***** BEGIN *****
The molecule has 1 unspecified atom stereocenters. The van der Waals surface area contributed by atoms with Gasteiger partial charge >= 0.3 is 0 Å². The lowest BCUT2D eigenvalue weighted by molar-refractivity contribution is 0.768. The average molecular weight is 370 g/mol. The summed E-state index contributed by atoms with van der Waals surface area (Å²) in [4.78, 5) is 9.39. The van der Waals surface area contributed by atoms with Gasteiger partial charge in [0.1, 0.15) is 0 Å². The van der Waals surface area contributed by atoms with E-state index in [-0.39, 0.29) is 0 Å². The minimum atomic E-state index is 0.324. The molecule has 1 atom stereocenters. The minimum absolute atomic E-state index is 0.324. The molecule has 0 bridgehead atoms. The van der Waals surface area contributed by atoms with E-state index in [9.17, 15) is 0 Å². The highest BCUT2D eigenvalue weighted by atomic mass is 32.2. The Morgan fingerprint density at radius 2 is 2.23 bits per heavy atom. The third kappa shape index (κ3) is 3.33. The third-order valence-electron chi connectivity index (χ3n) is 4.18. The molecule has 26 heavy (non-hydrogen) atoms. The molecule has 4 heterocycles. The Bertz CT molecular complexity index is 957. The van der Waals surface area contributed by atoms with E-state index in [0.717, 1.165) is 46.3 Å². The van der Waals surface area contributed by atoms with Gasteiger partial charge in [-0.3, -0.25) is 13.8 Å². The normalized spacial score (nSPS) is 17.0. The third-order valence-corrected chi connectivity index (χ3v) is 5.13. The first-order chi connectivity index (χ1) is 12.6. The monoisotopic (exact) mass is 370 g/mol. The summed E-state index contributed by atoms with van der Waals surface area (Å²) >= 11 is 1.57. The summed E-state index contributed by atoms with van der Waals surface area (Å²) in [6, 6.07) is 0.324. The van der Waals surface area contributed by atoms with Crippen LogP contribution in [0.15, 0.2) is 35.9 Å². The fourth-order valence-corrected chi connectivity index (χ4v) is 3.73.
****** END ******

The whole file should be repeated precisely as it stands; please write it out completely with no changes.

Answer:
The molecule has 1 unspecified atom stereocenters. The van der Waals surface area contributed by atoms with Gasteiger partial charge >= 0.3 is 0 Å². The lowest BCUT2D eigenvalue weighted by molar-refractivity contribution is 0.768. The average molecular weight is 370 g/mol. The summed E-state index contributed by atoms with van der Waals surface area (Å²) in [4.78, 5) is 9.39. The van der Waals surface area contributed by atoms with Gasteiger partial charge in [0.1, 0.15) is 0 Å². The van der Waals surface area contributed by atoms with E-state index in [-0.39, 0.29) is 0 Å². The minimum atomic E-state index is 0.324. The molecule has 1 atom stereocenters. The minimum absolute atomic E-state index is 0.324. The molecule has 0 bridgehead atoms. The van der Waals surface area contributed by atoms with E-state index in [9.17, 15) is 0 Å². The highest BCUT2D eigenvalue weighted by atomic mass is 32.2. The Morgan fingerprint density at radius 2 is 2.23 bits per heavy atom. The third kappa shape index (κ3) is 3.33. The third-order valence-electron chi connectivity index (χ3n) is 4.18. The molecule has 26 heavy (non-hydrogen) atoms. The molecule has 4 heterocycles. The Bertz CT molecular complexity index is 957. The van der Waals surface area contributed by atoms with E-state index in [0.717, 1.165) is 46.3 Å². The van der Waals surface area contributed by atoms with Gasteiger partial charge in [-0.3, -0.25) is 13.8 Å². The normalized spacial score (nSPS) is 17.0. The third-order valence-corrected chi connectivity index (χ3v) is 5.13. The first-order chi connectivity index (χ1) is 12.6. The monoisotopic (exact) mass is 370 g/mol. The summed E-state index contributed by atoms with van der Waals surface area (Å²) >= 11 is 1.57. The summed E-state index contributed by atoms with van der Waals surface area (Å²) in [6, 6.07) is 0.324. The van der Waals surface area contributed by atoms with Crippen LogP contribution in [0.15, 0.2) is 35.9 Å². The fourth-order valence-corrected chi connectivity index (χ4v) is 3.73.